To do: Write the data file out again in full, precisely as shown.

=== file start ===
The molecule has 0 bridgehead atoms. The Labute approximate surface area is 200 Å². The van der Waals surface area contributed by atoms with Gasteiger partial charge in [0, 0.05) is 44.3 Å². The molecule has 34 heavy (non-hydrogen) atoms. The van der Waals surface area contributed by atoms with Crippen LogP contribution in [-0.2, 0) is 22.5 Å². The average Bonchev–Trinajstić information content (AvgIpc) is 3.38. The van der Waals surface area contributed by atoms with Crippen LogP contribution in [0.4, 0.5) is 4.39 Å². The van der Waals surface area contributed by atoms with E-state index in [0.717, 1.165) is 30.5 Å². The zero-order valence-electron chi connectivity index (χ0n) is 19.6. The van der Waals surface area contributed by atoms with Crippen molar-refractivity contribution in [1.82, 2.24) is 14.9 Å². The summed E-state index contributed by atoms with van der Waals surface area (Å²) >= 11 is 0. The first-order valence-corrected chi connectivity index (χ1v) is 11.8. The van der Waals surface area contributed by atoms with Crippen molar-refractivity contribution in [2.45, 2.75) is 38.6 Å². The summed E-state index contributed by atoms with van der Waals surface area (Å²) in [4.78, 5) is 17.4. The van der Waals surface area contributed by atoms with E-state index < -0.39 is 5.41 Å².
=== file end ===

The molecule has 0 bridgehead atoms. The Labute approximate surface area is 200 Å². The van der Waals surface area contributed by atoms with Gasteiger partial charge in [0, 0.05) is 44.3 Å². The molecule has 34 heavy (non-hydrogen) atoms. The van der Waals surface area contributed by atoms with Crippen LogP contribution in [-0.2, 0) is 22.5 Å². The average Bonchev–Trinajstić information content (AvgIpc) is 3.38. The van der Waals surface area contributed by atoms with Crippen LogP contribution in [0.4, 0.5) is 4.39 Å². The van der Waals surface area contributed by atoms with E-state index in [0.717, 1.165) is 30.5 Å². The zero-order valence-electron chi connectivity index (χ0n) is 19.6. The van der Waals surface area contributed by atoms with Crippen molar-refractivity contribution in [1.82, 2.24) is 14.9 Å². The summed E-state index contributed by atoms with van der Waals surface area (Å²) >= 11 is 0. The first-order valence-corrected chi connectivity index (χ1v) is 11.8. The van der Waals surface area contributed by atoms with Crippen molar-refractivity contribution in [2.45, 2.75) is 38.6 Å². The summed E-state index contributed by atoms with van der Waals surface area (Å²) in [4.78, 5) is 17.4. The van der Waals surface area contributed by atoms with E-state index < -0.39 is 5.41 Å².